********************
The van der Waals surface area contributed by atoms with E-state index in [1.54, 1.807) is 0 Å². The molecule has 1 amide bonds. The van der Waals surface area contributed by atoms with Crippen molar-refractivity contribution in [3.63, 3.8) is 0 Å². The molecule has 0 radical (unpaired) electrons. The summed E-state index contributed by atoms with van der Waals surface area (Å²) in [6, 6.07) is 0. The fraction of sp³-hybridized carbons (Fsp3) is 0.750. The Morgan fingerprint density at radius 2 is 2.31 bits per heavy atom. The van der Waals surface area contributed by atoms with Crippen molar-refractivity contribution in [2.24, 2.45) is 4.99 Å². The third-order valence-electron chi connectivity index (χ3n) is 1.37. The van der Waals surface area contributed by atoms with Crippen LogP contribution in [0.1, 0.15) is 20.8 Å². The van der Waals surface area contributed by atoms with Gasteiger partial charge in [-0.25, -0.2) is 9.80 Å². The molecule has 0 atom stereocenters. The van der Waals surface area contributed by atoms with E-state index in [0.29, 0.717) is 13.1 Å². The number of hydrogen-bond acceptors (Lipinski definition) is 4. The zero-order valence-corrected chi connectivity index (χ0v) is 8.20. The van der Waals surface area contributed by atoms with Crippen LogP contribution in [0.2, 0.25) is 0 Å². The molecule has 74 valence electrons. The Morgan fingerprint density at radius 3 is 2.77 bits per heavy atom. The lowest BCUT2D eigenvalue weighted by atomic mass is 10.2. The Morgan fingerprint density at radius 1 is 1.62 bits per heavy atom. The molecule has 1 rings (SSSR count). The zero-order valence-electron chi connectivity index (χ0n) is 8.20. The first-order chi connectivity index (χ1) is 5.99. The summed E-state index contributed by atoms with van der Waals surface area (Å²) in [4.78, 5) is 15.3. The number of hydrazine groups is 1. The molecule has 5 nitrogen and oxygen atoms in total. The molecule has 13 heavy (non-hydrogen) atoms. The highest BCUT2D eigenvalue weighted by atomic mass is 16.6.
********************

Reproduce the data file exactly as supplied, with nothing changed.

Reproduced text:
The van der Waals surface area contributed by atoms with E-state index in [1.54, 1.807) is 0 Å². The molecule has 1 amide bonds. The van der Waals surface area contributed by atoms with Crippen molar-refractivity contribution in [3.63, 3.8) is 0 Å². The molecule has 0 radical (unpaired) electrons. The summed E-state index contributed by atoms with van der Waals surface area (Å²) in [6, 6.07) is 0. The fraction of sp³-hybridized carbons (Fsp3) is 0.750. The Morgan fingerprint density at radius 2 is 2.31 bits per heavy atom. The van der Waals surface area contributed by atoms with Crippen molar-refractivity contribution in [2.24, 2.45) is 4.99 Å². The third-order valence-electron chi connectivity index (χ3n) is 1.37. The van der Waals surface area contributed by atoms with Crippen LogP contribution in [0.1, 0.15) is 20.8 Å². The van der Waals surface area contributed by atoms with Gasteiger partial charge in [-0.25, -0.2) is 9.80 Å². The molecule has 0 atom stereocenters. The van der Waals surface area contributed by atoms with E-state index in [0.29, 0.717) is 13.1 Å². The number of hydrogen-bond acceptors (Lipinski definition) is 4. The zero-order valence-corrected chi connectivity index (χ0v) is 8.20. The van der Waals surface area contributed by atoms with Crippen LogP contribution in [0.2, 0.25) is 0 Å². The molecule has 74 valence electrons. The Morgan fingerprint density at radius 3 is 2.77 bits per heavy atom. The lowest BCUT2D eigenvalue weighted by atomic mass is 10.2. The Morgan fingerprint density at radius 1 is 1.62 bits per heavy atom. The molecule has 1 rings (SSSR count). The zero-order valence-electron chi connectivity index (χ0n) is 8.20. The first-order chi connectivity index (χ1) is 5.99. The summed E-state index contributed by atoms with van der Waals surface area (Å²) in [4.78, 5) is 15.3. The number of hydrazine groups is 1. The molecule has 5 nitrogen and oxygen atoms in total. The molecule has 13 heavy (non-hydrogen) atoms. The highest BCUT2D eigenvalue weighted by atomic mass is 16.6.